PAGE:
A cross-sectional analysis of children’s hospitals around the country has shown a significant increase in the use of antifibrinolytics during open craniosynostosis surgery.
When compared to data collected by Stricker et al (Paediatr Anaesth 2011;21:1026-1035), the survey of primary investigators around the country showed a 42% increase in the utilization rate of antifibrinolytics, with the majority (72%) of centers using the drug during the procedure.
While encouraged by the uptrend, the lead author of the abstract, Henry Huang, MD, acknowledged that there is still room for improvement.
“This is a positive sign,” said Dr. Huang, an anesthesiologist at the Baylor College of Medicine, in Houston. “There is a growing body of literature to support the use of antifibrinolytics to decrease perioperative blood loss, so the hope was that utilization rate would come up, and it did so in our study. But 30% of centers have still decided not to use antifibrinolytics despite the increasing evidence.”
As Dr. Huang reported at the 2016 World Congress of Anaesthesiologists (abstract PR241), significant blood loss remains a perioperative concern for patients undergoing craniosynostosis surgery. The Pediatric Craniofacial Collaborative Group (PCCG) was created in 2011 as a prospective, multicenter, observational registry for craniosynostosis procedures, and an important question before the PCCG was utilization rates of antifibrinolytics.
“Because there are a limited number of cases per year for each institute, it’s hard to use just one center’s data to study the surgical complications or anesthetic management outcomes from craniosynostosis operations,” Dr. Huang explained, “and one of the bigger fears of the procedure is bleeding.”
In 2011, Paul Stricker, MD, of the Children’s Hospital of Philadelphia, reported a 30% utilization rate for antifibrinolytics in open craniosynostosis surgeries. Multiple publications have shown decreased blood loss using antifibrinolytics in a number of procedures, Dr. Huang noted.
About One-Fourth Do Not Use Antifibrinolytics
In order to reassess the use of antifibrinolytics, Dr. Huang, in collaboration with his mentor, Chris D. Glover, MD, MBA, created a web-based survey, which was then modified and approved by co-investigators in the PCCG. The survey was then mailed to the 28 primary investigators participating in the PCCG.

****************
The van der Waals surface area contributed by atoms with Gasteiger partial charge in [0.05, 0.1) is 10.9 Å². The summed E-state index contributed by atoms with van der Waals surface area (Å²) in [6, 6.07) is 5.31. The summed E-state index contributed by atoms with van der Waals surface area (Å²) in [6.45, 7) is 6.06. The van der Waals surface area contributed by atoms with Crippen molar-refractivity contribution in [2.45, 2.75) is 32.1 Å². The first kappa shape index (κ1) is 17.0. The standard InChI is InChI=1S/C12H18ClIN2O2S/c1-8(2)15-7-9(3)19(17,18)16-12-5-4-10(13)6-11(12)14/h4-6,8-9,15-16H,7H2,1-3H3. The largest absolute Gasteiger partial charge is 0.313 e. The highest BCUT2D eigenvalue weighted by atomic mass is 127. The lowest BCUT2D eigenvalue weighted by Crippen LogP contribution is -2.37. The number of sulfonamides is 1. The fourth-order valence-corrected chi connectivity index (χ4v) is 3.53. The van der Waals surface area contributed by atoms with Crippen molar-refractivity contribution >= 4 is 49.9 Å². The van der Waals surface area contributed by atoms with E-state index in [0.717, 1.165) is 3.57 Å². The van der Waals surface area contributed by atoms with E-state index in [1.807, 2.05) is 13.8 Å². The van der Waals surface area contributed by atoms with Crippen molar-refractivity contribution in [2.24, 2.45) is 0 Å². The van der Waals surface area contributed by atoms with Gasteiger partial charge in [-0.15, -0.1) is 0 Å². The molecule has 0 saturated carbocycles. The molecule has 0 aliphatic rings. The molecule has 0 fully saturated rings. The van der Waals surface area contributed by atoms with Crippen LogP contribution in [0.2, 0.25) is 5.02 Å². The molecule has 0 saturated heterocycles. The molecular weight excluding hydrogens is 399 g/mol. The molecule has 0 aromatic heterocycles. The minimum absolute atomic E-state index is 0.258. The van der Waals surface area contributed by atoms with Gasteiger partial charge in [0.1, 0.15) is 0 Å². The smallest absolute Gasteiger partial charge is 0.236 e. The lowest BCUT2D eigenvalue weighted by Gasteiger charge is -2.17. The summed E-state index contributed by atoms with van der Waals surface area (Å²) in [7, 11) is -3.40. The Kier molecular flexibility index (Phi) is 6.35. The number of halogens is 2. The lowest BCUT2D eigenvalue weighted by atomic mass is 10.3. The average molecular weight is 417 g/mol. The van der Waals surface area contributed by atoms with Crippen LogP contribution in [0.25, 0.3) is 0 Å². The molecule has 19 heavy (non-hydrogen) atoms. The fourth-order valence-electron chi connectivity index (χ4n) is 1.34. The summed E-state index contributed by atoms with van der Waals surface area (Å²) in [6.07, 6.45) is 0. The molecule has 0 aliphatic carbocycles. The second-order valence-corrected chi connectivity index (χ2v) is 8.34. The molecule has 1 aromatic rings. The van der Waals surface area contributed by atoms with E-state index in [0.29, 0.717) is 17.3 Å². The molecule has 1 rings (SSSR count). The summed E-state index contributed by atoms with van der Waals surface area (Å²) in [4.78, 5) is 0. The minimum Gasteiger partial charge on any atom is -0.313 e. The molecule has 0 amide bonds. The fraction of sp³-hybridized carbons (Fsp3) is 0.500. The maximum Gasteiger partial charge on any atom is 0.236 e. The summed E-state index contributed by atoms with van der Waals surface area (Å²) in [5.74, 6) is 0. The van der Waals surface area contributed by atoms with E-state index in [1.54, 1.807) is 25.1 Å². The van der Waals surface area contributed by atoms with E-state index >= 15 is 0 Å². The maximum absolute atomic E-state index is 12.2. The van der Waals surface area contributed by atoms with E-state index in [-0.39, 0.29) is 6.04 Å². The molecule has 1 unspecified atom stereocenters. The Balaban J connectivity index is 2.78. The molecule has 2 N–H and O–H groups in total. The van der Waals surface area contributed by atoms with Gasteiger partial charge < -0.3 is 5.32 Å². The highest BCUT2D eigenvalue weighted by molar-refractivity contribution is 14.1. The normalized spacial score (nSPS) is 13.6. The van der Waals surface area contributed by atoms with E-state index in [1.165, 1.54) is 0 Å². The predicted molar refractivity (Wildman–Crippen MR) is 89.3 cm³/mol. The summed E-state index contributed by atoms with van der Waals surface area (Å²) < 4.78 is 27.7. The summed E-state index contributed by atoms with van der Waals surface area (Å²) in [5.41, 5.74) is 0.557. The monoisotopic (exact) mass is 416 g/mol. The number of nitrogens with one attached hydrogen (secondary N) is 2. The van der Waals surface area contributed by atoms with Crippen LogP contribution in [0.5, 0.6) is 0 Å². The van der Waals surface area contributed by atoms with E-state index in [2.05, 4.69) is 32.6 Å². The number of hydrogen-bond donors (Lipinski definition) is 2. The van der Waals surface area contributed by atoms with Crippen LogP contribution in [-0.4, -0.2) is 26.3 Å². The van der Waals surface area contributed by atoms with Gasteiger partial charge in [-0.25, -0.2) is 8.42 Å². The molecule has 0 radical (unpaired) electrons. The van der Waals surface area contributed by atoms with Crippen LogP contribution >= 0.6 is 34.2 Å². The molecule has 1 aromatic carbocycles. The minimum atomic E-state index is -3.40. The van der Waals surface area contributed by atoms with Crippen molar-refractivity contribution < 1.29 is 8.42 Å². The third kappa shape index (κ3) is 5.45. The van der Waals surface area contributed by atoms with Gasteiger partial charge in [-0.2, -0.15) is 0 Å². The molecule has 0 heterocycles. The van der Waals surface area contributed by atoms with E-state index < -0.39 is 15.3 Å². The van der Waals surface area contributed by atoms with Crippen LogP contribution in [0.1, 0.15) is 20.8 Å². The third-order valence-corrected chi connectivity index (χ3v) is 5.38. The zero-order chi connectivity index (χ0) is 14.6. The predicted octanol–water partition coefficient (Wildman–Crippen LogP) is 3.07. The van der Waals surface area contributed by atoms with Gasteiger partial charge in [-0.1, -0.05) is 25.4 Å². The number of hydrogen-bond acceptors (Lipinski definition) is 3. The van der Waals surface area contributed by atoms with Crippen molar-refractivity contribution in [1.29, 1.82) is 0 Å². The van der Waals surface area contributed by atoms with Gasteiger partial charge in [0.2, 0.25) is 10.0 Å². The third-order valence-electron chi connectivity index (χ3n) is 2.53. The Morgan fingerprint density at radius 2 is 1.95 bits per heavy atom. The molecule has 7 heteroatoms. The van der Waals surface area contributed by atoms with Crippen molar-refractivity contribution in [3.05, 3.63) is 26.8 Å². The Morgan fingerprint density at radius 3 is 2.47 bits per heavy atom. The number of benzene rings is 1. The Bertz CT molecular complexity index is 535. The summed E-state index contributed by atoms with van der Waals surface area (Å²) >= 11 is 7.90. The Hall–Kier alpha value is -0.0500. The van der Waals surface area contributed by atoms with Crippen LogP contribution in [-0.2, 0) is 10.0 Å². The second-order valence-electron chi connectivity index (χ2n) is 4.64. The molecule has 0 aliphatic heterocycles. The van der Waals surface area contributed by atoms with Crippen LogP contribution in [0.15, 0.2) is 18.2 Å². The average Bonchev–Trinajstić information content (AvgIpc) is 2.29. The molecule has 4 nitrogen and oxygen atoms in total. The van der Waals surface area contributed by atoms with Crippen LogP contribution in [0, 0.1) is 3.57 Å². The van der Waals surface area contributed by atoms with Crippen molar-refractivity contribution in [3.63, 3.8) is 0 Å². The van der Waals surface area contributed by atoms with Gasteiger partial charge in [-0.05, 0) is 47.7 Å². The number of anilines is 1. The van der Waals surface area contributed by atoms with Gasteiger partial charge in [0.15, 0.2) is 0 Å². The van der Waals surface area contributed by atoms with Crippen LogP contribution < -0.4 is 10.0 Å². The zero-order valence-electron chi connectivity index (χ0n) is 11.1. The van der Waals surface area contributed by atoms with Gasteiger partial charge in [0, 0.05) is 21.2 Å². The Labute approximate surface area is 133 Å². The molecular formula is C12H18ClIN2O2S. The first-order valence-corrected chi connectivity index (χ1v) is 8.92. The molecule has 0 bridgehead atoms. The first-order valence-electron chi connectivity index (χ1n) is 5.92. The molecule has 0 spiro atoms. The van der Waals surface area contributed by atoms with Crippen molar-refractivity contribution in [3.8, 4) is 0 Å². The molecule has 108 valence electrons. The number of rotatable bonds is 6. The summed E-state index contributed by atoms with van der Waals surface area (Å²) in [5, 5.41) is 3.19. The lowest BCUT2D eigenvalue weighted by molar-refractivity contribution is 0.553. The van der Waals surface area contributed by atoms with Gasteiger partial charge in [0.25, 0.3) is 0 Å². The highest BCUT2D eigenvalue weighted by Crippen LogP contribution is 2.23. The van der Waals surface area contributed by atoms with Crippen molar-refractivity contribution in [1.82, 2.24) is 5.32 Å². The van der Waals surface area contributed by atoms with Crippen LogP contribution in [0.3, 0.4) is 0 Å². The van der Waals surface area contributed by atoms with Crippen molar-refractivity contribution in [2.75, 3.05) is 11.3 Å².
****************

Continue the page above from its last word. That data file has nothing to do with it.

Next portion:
Of the 28 investigators surveyed, 25 responded (89%). Although the majority (72%) of centers utilized antifibrinolytics, the researchers observed differences in the choice of antifibrinolytic.
“Most institutes [72%] established tranexamic acid as the antifibrinolytic of choice, but 28% of centers used aminocaproic acid,” said Dr. Huang, who noted that protocols were established in over 70% of participating institutions.
The most common factors cited for use of antifibrinolytics included:
- following a protocol
- surgical complexity
Of the 28% of centers that did not use antifibrinolytics, two factors were predominantly cited: surgeon preference and concerns about side effects. According to investigators from these centers, thrombus formation was the most concerning side effect and deterred the use of antifibrinolytics, despite very few reported thromboembolic events in the survey.
The next step, said Dr. Huang, is convincing the remaining 28% of centers of the surgical benefit and safety of these drugs.
“We are encouraged with the 42% increase, but there is a lot that we can improve,” he concluded. “We need to do a better job of educating our surgical colleagues about the growing body of evidence that shows that antifibrinolytics are safe so that more surgeons will support the use of these drugs in the operating room.”
In the meantime, Dr. Huang and his colleagues are continuing to gather data on open craniosynostosis surgery to examine and improve perioperative management.
“Antifibrinolytics are only part of the story when it comes to the complex care of these children,” he concluded. “As we continue evaluating the data, the hope is to minimize variations in care across participating centers to drive better care for craniosynostosis patients.”